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Artemis Greek Goddess of the Hunt

Artemis, the Greek goddess of the hunt and one of the protectors of young children, is one of the twin children of Zeus and Leto. Leto was a daughter of the Titans, Coeus and Phoebe. Hera, Zeus’s wife, was very jealous about Zeus’s many lovers, whether goddess or human. She did not take kindly to Leto carrying two children of Zeus. Even though conception occurred before Zeus married Hera, she sent a serpent to torment Leto. Everywhere Leto went, the serpent followed. The people of the lands she visited did not want to incur Hera’s wrath, and refused to let Leto deliver her children in their countries. Finally she was allowed to stop on her sister’s island, Ortygia, where Artemis was born. After Artemis was born, she helped her mother through nine more days of labor until Apollo was born. Artemis and Apollo were very protective of their mother, and defended her and her honor on numerous occasions.

Artemis was skilled in archery and was considered the goddess of the hunt. Because she helped her mother in the childbirth of her brother, she was considered the goddess of childbirth. When she was three, her father asked her to name any gifts she would like. She requested a bow and arrow, all the mountains of the world, just one city, and eternal virginity. Zeus happily gave her all she asked for and more. Legends of Artemis were frequently about her reacting to real or perceived slights, from humans forgetting to make a sacrifice to her when called for, humans boasting that their hunting prowess equaled hers, or otherworldly beings trying to rape her.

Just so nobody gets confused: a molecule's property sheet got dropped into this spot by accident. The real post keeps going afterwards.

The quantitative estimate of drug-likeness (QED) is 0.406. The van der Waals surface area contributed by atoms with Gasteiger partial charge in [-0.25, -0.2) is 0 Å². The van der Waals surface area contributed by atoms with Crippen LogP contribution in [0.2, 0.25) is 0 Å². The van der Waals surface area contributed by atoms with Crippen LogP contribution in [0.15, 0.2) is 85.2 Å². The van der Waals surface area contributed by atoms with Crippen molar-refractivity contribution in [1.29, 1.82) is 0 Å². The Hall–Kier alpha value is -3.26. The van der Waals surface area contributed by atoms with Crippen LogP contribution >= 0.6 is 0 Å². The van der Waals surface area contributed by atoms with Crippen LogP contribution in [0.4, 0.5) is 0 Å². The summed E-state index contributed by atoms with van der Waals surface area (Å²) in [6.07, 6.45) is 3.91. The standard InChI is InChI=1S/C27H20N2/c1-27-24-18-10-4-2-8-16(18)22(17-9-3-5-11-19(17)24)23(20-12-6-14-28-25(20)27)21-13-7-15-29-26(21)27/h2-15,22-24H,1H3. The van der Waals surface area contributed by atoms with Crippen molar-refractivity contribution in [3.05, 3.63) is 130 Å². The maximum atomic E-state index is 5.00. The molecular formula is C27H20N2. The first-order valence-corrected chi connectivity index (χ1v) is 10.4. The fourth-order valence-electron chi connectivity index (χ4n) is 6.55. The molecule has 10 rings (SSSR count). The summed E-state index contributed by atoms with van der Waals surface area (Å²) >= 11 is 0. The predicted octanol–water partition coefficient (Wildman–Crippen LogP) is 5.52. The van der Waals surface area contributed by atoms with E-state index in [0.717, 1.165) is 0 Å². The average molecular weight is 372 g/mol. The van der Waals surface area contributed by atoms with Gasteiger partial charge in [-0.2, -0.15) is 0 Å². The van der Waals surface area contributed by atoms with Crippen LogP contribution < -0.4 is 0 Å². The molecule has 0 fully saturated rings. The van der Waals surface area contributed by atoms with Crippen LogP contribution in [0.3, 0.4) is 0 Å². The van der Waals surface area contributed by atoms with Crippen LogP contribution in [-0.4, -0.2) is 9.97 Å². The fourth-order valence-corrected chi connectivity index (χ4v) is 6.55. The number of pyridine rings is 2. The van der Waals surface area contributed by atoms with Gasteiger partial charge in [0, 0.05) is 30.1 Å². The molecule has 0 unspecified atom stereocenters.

In one story, the twins sons of Posiedon, Otus and Ephialtes, were in love with Artemis and Hera. The brothers drew lots to decide which goddess to chase first, and Artemis was chosen. They soon spotted Artemis on the beach heading out to sea. Being sons of Poseiden, the brothers were quite capable of following her into the water. She led them out to a thickly wooded island, and then transformed herself into a beautiful doe. The brothers were so taken with the doe that they forgot about Artemis and decided to hunt the doe. Artemis led them through the twists and turns in the woods until the brothers were separated. Finally, they each saw the beautiful doe in a clearing and threw their spears. They did not see that on the other side of the doe was the other brother. At the last moment, Artemis disappeared, and the spears struck each brother, killing them.

In another story, Actaeon, a hunter, came across Artemis and her loyal following of nymphs while they were bathing in a river. Artemis was so enraged that he saw her naked that she transformed him into a stag, and he was killed by his own hunting dogs.

Artemis also caused problems for the Greeks in their battle against Troy. King Agamemnon either boasted that his hunting prowess was better than Artemis, or he killed one of her sacred stags. Either way, Artemis stranded the fleet with ill winds. She demanded a sacrifice of the king’s maiden daughter, Iphigenia, before she would release the winds. There is debate as to whether Artemis saved Iphigenia at the last minute by substituting a deer on the altar.

The moral of this story is to never offend Artemis, the virgin goddess of the hunt.

Osborne, Kevin and Burgess, Dana. "The Complete Idiot's Guide to Classical Mythology." New York. Penguin Group, 2004. Print

Hamilton, Edith. “Mythology: Timeless Tales of Gods and Heroes.” New York. Grand Central Publishing, 1942. Print

Cotterell, Arthur and Storm, Rachel. “The Ultimate Encyclopedia of Mythology.” London. Anness Publishing Ltd, 2004. Print

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